It's been quite a year for feminists. And if we learned anything from 2014, 2015 is shaping up to serve as the ideal perennial platform for feminist-focused New Year's resolutions. But before we jump into all the ways we'll work to improve our 2015 collective conscience, let's take a minute to celebrate the feminist milestones of this last year.
In 2014, we watched as Beyonce illuminated feminist pride via giant glowing screen during her iconic VMA performance. We listened as Time magazine publicly apologized for executing a poll that included "feminist" as one of seven words to ban from our vocabulary in 2015. Featured right alongside such pop cultural bubblegum as "basic" and "bae," the masses responded with a very appropriate, "I can't even."
We empathized as Roxane Gay embraced her identity as a Bad Feminist in her candid essay collection where she openly tackles race, rape culture, societal power structures, politics, media, and history while gracefully admitting her imperfections as a human being — and the fact that she likes the color pink. We successfully called out unwanted street harassment thanks to Shoshana Roberts' 10-hour viral video and Elana Adler's You Are My Duchess needlepoint art series.
And as the year came to a close, Bustle and Microsoft celebrated the first-ever Upstart Awards honoring 13 extraordinary young women who are making waves in art, film, science, fashion, technology, and social justice.
Yes indeed Bustlers, 2014's cultural zeitgeist was that of progress. But let's not kid ourselves. This is no time to rest on our laurels, so let's work to make feminism more sustainable and shoulder this equality-minded momentum straight into 2015. As much as we'd like to make Beyonce-sized affirmations of female power, I rest easy knowing the granular assertions can be just as powerful. So as celebrities, media outlets, and award winning authors continue to influence the feminist movement on a large scale, we too can steer the current of social progress with these five daily feminist resolutions for the New Year.
Resolution 1: Compliment other women as much as possible
More often than not, compliments I receive coming from other females mean the most. When it comes to issues of women's health, reproductive rights, politics, and income inequality, I think we can all agree that us ladies have enough to worry about as is, leaving no time for petty female competition. If you think the woman sitting next to you on the bus is beautiful, tell her. It will mean the world to her and she'll probably pay that compliment forward.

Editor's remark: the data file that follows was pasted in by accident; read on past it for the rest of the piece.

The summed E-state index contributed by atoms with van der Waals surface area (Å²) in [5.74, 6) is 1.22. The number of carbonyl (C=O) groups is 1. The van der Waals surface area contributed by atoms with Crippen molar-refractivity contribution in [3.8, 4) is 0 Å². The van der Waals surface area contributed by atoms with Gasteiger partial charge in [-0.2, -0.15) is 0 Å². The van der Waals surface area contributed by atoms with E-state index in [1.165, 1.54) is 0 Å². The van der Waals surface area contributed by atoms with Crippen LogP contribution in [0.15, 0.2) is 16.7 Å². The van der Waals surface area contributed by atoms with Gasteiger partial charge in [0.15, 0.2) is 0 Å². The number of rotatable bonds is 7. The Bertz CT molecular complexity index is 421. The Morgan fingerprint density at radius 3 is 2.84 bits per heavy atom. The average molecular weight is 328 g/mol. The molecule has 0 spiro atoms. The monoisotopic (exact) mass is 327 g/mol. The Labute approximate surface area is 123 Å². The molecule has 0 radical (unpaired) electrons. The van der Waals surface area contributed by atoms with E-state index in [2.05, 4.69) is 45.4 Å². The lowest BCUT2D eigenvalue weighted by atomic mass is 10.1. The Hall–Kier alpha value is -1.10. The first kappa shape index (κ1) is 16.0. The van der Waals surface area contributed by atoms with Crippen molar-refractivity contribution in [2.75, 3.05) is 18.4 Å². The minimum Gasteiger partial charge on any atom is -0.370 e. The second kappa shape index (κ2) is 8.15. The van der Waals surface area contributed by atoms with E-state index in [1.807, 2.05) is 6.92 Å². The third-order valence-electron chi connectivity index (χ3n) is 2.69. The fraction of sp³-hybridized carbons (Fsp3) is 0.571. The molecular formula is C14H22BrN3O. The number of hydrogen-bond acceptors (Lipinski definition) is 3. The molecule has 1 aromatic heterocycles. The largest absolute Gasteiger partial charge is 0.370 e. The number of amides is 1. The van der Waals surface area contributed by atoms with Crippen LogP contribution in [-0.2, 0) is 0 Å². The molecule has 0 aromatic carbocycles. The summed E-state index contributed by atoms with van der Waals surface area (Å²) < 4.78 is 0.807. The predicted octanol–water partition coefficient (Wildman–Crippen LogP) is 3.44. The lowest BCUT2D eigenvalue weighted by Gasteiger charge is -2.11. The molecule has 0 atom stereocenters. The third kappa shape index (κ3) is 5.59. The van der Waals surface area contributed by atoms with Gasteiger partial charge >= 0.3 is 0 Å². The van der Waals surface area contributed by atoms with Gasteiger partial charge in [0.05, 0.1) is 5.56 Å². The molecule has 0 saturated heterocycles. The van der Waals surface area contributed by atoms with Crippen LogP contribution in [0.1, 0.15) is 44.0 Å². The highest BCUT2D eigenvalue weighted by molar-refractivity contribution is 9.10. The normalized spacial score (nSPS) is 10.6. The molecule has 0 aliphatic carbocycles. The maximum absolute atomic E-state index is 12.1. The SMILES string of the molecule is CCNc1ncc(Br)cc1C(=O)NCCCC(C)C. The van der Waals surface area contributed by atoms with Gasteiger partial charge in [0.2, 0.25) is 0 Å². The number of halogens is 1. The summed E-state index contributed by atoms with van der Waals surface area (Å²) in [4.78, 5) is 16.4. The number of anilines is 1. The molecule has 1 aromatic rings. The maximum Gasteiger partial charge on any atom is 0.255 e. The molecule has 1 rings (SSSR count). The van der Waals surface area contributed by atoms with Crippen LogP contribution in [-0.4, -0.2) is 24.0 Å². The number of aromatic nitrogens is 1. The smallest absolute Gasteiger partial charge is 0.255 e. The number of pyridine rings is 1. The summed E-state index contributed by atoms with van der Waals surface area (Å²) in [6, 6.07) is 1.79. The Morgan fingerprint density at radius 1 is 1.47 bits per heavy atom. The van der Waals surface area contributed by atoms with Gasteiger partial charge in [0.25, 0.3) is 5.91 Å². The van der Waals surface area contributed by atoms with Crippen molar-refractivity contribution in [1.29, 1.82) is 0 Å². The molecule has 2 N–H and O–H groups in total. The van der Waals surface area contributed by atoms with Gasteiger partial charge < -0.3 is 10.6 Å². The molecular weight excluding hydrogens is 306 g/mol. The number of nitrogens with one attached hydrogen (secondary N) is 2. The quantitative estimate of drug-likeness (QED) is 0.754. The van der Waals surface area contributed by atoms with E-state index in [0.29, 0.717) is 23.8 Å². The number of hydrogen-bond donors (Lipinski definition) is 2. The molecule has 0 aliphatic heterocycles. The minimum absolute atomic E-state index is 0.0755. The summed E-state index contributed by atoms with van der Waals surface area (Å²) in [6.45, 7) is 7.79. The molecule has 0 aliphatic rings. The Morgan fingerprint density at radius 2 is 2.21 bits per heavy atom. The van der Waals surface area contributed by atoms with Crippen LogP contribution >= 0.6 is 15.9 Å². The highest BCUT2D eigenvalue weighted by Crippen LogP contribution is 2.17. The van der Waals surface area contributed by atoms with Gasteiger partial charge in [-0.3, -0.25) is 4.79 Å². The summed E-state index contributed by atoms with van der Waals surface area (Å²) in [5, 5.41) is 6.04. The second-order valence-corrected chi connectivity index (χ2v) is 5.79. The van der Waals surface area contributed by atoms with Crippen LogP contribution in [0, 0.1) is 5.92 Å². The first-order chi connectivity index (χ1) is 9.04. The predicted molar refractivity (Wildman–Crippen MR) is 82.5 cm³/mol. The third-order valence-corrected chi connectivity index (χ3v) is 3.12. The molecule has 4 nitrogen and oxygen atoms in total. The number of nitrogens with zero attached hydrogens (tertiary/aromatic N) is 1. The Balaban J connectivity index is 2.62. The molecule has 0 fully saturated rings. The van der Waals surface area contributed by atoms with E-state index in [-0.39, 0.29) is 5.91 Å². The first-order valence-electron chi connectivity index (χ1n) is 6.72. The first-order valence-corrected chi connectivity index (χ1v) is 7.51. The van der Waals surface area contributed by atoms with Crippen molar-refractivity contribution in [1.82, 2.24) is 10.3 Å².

Resolution 2: Genuinely accept compliments from other women as much as possible
Women tend to be unnecessarily hard on themselves — myself included. If she tells you you're the Amy Poehler of her life, believe her. And when she tells you she digs your effortless style, believe that, too. It's not a backhanded compliment. It's genuine appreciation. And you'll probably pay that compliment forward (see: resolution 1).
Resolution 3: Make an effort to seek out women's creative and cultural products. And when you find them and like them, support them.
In the words of XOJane author Pamela Clark, "Whatever your interests are — French cinema, astrophysics, baseball, birdwatching — ensure that women’s voices and women’s cultural products are represented in what you are consuming. If they are not, make an effort to seek them out."
Did you catch wind of a friend's documentary depicting the life and innovations of feminist electronic music pioneer and trailblazer Suzanne Ciani? And did you like it? Then why not throw a little support toward that kickstarter? Women can only be empowered if we make conscious decisions to empower them.
Resolution 4: Make concerted efforts to be a healthy woman — whatever that means to you.
And yes, this may mean exercise more, but it may not. It may mean flossing every night. It may mean broadening your musical and literary horizons. It may mean consulting a therapist to overcome depression. It doesn't matter what you're doing to better yourself, because in the (paraphrased) words of Carol Dweck, what matters most is your ability to keep your eyes open, face your issues, and make wholehearted commitments to the things you value. Full stop.
Resolution 5: Forgive
Some feminists are more outspoken than others, and the more outspoken, the greater your target grows, often inviting a flood of unwanted criticism. You may pride yourself on your learned ability to communicate your feminist message while maintaining respect for your audience, but understand that your high standards do not always apply to all parties involved. Even if you don't offend you will inevitably be offended. And that's OK because you have the power to forgive while maintaining your own high standards. Perhaps that's the true crux of being a feminist — owning the resolve to lead by example. That's power.